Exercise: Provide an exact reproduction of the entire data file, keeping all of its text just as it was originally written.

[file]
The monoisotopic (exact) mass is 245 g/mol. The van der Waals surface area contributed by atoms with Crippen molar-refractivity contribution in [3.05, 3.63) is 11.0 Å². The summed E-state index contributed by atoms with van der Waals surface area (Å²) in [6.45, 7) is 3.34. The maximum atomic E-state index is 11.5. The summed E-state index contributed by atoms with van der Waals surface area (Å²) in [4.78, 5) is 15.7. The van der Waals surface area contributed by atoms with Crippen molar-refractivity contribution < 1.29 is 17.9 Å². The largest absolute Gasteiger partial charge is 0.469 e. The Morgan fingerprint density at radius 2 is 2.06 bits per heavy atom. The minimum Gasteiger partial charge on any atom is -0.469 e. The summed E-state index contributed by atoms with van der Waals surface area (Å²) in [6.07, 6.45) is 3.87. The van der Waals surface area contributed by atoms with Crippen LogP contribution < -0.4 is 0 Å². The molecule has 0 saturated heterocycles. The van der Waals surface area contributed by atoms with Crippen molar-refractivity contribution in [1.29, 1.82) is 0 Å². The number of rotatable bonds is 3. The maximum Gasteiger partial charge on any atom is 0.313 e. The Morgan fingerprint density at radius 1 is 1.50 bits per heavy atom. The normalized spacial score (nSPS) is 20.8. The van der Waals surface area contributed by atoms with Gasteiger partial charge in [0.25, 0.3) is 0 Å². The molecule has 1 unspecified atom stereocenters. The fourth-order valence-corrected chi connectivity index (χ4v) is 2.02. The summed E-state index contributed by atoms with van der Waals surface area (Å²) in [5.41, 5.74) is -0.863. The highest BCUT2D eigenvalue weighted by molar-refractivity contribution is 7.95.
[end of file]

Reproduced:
The monoisotopic (exact) mass is 245 g/mol. The van der Waals surface area contributed by atoms with Crippen molar-refractivity contribution in [3.05, 3.63) is 11.0 Å². The summed E-state index contributed by atoms with van der Waals surface area (Å²) in [6.45, 7) is 3.34. The maximum atomic E-state index is 11.5. The summed E-state index contributed by atoms with van der Waals surface area (Å²) in [4.78, 5) is 15.7. The van der Waals surface area contributed by atoms with Crippen molar-refractivity contribution < 1.29 is 17.9 Å². The largest absolute Gasteiger partial charge is 0.469 e. The Morgan fingerprint density at radius 2 is 2.06 bits per heavy atom. The minimum Gasteiger partial charge on any atom is -0.469 e. The summed E-state index contributed by atoms with van der Waals surface area (Å²) in [6.07, 6.45) is 3.87. The van der Waals surface area contributed by atoms with Crippen LogP contribution < -0.4 is 0 Å². The molecule has 0 saturated heterocycles. The van der Waals surface area contributed by atoms with Crippen molar-refractivity contribution in [1.29, 1.82) is 0 Å². The number of rotatable bonds is 3. The maximum Gasteiger partial charge on any atom is 0.313 e. The Morgan fingerprint density at radius 1 is 1.50 bits per heavy atom. The normalized spacial score (nSPS) is 20.8. The van der Waals surface area contributed by atoms with Gasteiger partial charge in [0.25, 0.3) is 0 Å². The molecule has 1 unspecified atom stereocenters. The fourth-order valence-corrected chi connectivity index (χ4v) is 2.02. The summed E-state index contributed by atoms with van der Waals surface area (Å²) in [5.41, 5.74) is -0.863. The highest BCUT2D eigenvalue weighted by molar-refractivity contribution is 7.95.